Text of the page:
I am trying to see why

$\big(\partial_{xx} + \partial_{yy}\big) u(r, \theta) = u_{rr} + \frac{1}{r}u_r + \frac{1}{r^2}u_{\theta\theta}$

I first use the chain rule to say that:

$\frac{\partial u}{\partial x} = u_r r_x + u_{\theta} \theta_x$

And then I calculate:

$r_x = \frac{x}{\sqrt{x^2 + y^2}} = \frac{rcos\theta}{r} = cos\theta$

$\theta_x = \frac{-y}{x^2+y^2} = \frac{-rsin\theta}{r^2} = \frac{-sin\theta}{r}$

Plugging in gives

$\frac{\partial u}{\partial x} = u_r cos\theta - u_{\theta} \frac{sin\theta}{r}$

But I am unsure of how to take the next $x$ derivative and I am wondering if someone can help?


2 Answers 2


Let's start with $$ \begin{cases} x=r\cos(\theta)\\ y=r\sin(\theta). \end{cases} $$

We compute first $u_r:$ $$ u_r=u_xx_r+u_yy_r=\cos\theta u_x+\sin\theta u_y. $$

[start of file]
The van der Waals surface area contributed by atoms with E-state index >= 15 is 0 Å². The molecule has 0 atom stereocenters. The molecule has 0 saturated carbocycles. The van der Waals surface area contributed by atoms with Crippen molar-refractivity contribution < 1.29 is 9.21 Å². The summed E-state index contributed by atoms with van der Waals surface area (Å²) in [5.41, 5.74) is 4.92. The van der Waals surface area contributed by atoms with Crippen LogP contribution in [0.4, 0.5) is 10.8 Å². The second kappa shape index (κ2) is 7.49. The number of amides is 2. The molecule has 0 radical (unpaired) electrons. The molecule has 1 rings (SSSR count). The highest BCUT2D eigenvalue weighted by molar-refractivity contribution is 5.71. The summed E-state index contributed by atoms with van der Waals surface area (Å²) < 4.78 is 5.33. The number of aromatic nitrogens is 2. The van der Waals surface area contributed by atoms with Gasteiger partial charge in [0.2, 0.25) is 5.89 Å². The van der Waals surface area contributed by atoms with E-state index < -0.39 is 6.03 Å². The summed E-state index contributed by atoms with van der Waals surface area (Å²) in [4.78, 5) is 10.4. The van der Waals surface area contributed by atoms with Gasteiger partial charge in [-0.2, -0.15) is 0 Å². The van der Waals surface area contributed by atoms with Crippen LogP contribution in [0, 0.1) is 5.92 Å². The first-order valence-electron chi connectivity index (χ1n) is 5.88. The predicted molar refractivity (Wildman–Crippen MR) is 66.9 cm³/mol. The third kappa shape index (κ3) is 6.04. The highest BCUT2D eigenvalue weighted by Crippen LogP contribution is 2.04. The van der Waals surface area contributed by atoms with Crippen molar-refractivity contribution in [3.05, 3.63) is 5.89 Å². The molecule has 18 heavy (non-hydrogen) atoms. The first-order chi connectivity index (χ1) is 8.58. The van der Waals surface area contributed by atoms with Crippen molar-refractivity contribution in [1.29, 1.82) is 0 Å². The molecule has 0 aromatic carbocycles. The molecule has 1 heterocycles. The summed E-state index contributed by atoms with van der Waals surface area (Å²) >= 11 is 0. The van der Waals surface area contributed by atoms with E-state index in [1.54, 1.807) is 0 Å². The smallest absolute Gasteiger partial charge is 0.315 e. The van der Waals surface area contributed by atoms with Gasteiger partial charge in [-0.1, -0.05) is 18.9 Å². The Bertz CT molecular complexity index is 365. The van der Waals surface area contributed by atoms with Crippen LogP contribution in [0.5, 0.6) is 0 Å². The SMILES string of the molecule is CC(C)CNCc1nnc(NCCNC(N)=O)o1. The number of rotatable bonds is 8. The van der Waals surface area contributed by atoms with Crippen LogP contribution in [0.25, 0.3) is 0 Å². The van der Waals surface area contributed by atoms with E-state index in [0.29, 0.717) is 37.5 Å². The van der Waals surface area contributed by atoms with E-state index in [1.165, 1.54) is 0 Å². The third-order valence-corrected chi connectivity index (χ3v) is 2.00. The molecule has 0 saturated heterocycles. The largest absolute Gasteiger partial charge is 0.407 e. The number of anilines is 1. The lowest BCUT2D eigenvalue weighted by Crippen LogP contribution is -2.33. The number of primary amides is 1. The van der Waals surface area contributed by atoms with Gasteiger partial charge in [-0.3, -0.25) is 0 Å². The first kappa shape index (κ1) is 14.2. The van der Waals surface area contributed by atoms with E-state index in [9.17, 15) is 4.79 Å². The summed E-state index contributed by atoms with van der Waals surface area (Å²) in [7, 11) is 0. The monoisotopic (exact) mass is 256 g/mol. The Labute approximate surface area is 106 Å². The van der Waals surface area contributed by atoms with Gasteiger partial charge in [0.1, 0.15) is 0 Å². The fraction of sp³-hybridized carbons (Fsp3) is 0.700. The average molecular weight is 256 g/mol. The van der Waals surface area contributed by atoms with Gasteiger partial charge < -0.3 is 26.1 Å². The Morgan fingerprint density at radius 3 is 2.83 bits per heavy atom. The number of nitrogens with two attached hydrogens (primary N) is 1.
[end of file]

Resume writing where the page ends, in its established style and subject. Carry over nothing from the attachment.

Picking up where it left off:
$$ u_{rr}=\cos\theta u_{xr}+\sin\theta u_{yr}=\cos\theta (u_{xx}x_r+u_{xy}y_r)+sin\theta(u_{xy}x_r +u_{yy}y_r)=\\ =\cos^2\theta u_{xx}+2\cos\theta\sin\theta u_{xy}+\sin^2\theta u_{yy}. $$


$$ u_\theta=u_x x_\theta+u_yy_\theta=-r\sin\theta u_x+r\cos\theta u_y. $$ So $$ u_{\theta\theta}=-r(\cos\theta u_x+\sin\theta u_y)+r^2(\sin^2\theta u_{xx}-2\cos\theta\sin\theta u_{xy}+\cos^2\theta u_{yy}). $$

Dividing both sides by $r^2$, adding $u_{\theta\theta}$ and $u_{rr}$, and rearraging term we obtain: $$ \Delta u=u_{rr}+\frac 1{r^2} u_{\theta\theta}+\frac 1r u_r $$

A bit of calculation omitted at the end, feel free to ask if something is unclear or wrong.


Use the chain rule again on the functions $u_r, u_\theta, r_x, \theta_x$ (and product rule on the products):

$u_{xx}=(u_{rr}r_x+u_{r\theta}\theta_x)r_x+u_r(r_{xr}r_x+r_{x\theta}\theta_x)+(u_{\theta r}r_x+u_{\theta\theta}\theta_x)\theta_x+u_\theta(\theta_{xr}r_x+\theta_{x\theta}\theta_x)$.

I get:


Likewise for the $u_{yy}$'s you get (using $r_y=\sin\theta, \theta_y=\frac{\cos\theta}{r}$):



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